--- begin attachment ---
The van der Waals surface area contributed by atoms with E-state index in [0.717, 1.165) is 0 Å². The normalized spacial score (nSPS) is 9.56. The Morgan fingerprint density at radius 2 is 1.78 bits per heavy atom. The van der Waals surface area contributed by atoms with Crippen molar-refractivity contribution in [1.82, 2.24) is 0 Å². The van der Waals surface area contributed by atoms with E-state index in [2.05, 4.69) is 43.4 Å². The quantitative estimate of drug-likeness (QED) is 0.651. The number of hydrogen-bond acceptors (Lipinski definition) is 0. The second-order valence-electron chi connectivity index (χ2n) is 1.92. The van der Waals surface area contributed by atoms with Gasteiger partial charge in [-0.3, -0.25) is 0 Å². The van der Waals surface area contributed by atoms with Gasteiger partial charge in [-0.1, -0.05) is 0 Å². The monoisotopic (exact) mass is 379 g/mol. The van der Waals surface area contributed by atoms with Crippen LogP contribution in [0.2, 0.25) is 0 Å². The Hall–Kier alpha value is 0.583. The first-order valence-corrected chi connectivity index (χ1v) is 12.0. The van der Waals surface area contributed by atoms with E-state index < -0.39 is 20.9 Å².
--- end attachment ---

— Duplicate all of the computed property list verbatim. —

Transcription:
The van der Waals surface area contributed by atoms with E-state index in [0.717, 1.165) is 0 Å². The normalized spacial score (nSPS) is 9.56. The Morgan fingerprint density at radius 2 is 1.78 bits per heavy atom. The van der Waals surface area contributed by atoms with Crippen molar-refractivity contribution in [1.82, 2.24) is 0 Å². The van der Waals surface area contributed by atoms with E-state index in [2.05, 4.69) is 43.4 Å². The quantitative estimate of drug-likeness (QED) is 0.651. The number of hydrogen-bond acceptors (Lipinski definition) is 0. The second-order valence-electron chi connectivity index (χ2n) is 1.92. The van der Waals surface area contributed by atoms with Gasteiger partial charge in [-0.3, -0.25) is 0 Å². The van der Waals surface area contributed by atoms with Gasteiger partial charge in [-0.1, -0.05) is 0 Å². The monoisotopic (exact) mass is 379 g/mol. The van der Waals surface area contributed by atoms with Crippen LogP contribution in [0.2, 0.25) is 0 Å². The Hall–Kier alpha value is 0.583. The first-order valence-corrected chi connectivity index (χ1v) is 12.0. The van der Waals surface area contributed by atoms with E-state index < -0.39 is 20.9 Å².